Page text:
A Rege, A Chitranshi, K Das, S Kutty, O Rohondia
A Rege, A Chitranshi, K Das, S Kutty, O Rohondia. Hematemesis: A Rare Presentation of Esophageal Tuberculosis. The Internet Journal of Gastroenterology. 2005 Volume 4 Number 2.
Tuberculosis is one of the common infectious diseases in developing country, commonly affecting the gastrointestinal tract. Esophageal tuberculosis is rare which presents commonly with dsyphagia. We discuss a patient who presented with hematemesis diagnosed to have tuberculosis of esophagus and was treated successfully.
Esophageal tuberculosis (ETB) is rare and usually presents with dysphasia, retro-sternal pain and constitutional symptoms.1 Presentation in form of hematemesis, fistula formation or perforation is rare. We present a case of esophageal tuberculosis presenting with hematemesis.
An 18 year old male presented to emergency with three bouts of hematemesis. He had no history of malena, ingestion of ulcerogenic drugs or addictions. He had no past history of tuberculosis. On examination, patient was hemodynamically stable, and his abdominal findings were insignificant. Patient was resuscitated and fiberoptic gastroduodenoscopy (EGD) was performed which revealed and elongated ulcer at 28 centimeter from the incisors. (Figure1) Rest of the esophagus, stomach, and duodenum were normal. Patient underwent computerised tomography (CT scan) of the thorax which revealed thickening of the mid-esophagus with a necrotic lymph node in vicinity. The lung fields were normal. (Figure2) An Endoscopic ultrasound (EUS) was done which confirmed the presence of necrotic lymph node. EUS guided biopsy which revealed epitheloid granulomas with lymphocytic infiltrate suggestive of tuberculosis. Polymerase chain reaction of the tissue was highly specific for mycobacterium tuberculosis. Patient was started on 4 drug anti-tubercular treatment. Patient responded to the treatment and was asymptomatic later. Repeat EGD after 9 months showed complete resolution of the esophageal ulcer and lymph node on CT scan.
Tuberculosis commonly affects the entire gastrointestinal tract, esophagus being least involved with an incidence of 0.14%.1 The squamous epithelium, peristalsis, mucus and saliva have been protective mechanisms. In primary esophageal tuberculosis, no other foci of tuberculosis are found, however most are secondary which occurs due to swallowed infected sputum, direct involvement from the lungs, mediastinal lymph nodes or retrograde lymphatic or hematogenous spread. 2 Common site of tubercular involvement is mid- esophagus, near carina due to proximity to mediastinal lymph nodes.2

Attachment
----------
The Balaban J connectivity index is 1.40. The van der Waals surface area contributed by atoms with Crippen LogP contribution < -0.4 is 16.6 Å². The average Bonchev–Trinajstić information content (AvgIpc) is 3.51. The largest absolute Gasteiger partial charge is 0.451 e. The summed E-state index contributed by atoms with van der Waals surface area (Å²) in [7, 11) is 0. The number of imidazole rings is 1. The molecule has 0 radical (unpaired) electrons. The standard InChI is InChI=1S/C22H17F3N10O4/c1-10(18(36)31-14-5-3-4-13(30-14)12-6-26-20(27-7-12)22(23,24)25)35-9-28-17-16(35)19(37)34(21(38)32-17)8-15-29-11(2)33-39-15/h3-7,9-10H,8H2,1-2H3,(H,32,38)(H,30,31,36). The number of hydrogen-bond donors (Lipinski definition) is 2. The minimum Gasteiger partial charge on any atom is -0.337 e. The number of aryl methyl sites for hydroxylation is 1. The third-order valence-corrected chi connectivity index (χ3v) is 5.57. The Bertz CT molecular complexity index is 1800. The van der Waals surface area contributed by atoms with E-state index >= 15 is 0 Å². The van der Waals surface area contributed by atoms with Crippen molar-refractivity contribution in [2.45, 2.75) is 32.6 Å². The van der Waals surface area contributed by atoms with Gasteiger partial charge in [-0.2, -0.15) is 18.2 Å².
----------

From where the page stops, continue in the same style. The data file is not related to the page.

Esophageal tuberculosis presents commonly with dysphagia, cough, chest pain in addition to fever and weight loss, which might simulate esophageal malignancy. Rare complications as bleeding, perforation have been reported.1 Aorto-esophageal fistula with profound hematemesis have been reported. 3 Presentation as submucosal tumor have reported by Huang et al.4
Diagnosis of esophageal tuberculosis is difficult and a high index of suspicion is required. Esophageal TB should be suspected in patients with pulmonary or systemic tuberculosis who develop dysphagia or odynophagia.1 Plain radiography of the chest, CT scan would reveal any of the pulmonary or mediastinal lymph node involvement. Endoscopy is valuable to diagnose the lesion and for achieving biopsy for histopathology.2 These lesions can be hypertrophic, granular or ulcerative.5 Endoscopic mucosal biopsy has sensitivity of 22% as reported by Mokoena et al.6 ELISA testing for gastrointestinal tract TB has been 80% sensitive as reported by Anand et al.7 Anti-tubercular chemotherapy is the main stay in the treatment, however surgical intervention is warranted if bleeding persists or gets complicated with perforation or fistula formation occur.
Our patient presented with hematemesis and was diagnosed as tubercular infection of the esophagus confirmed with histopathology and polymerase chain reaction and was treated successfully with conservative method.
We are grateful to our Dean, Dr Kshirsagar for allowing us to publish the hospital data.
Dr Sameer A Rege C-201, Gagangiri Park Co-operative Hsg. Society, Samata Nagar, Thane (W) 400606. India Telephone: 91-22-25385353 Mobile: 09869178040 Email: firstname.lastname@example.org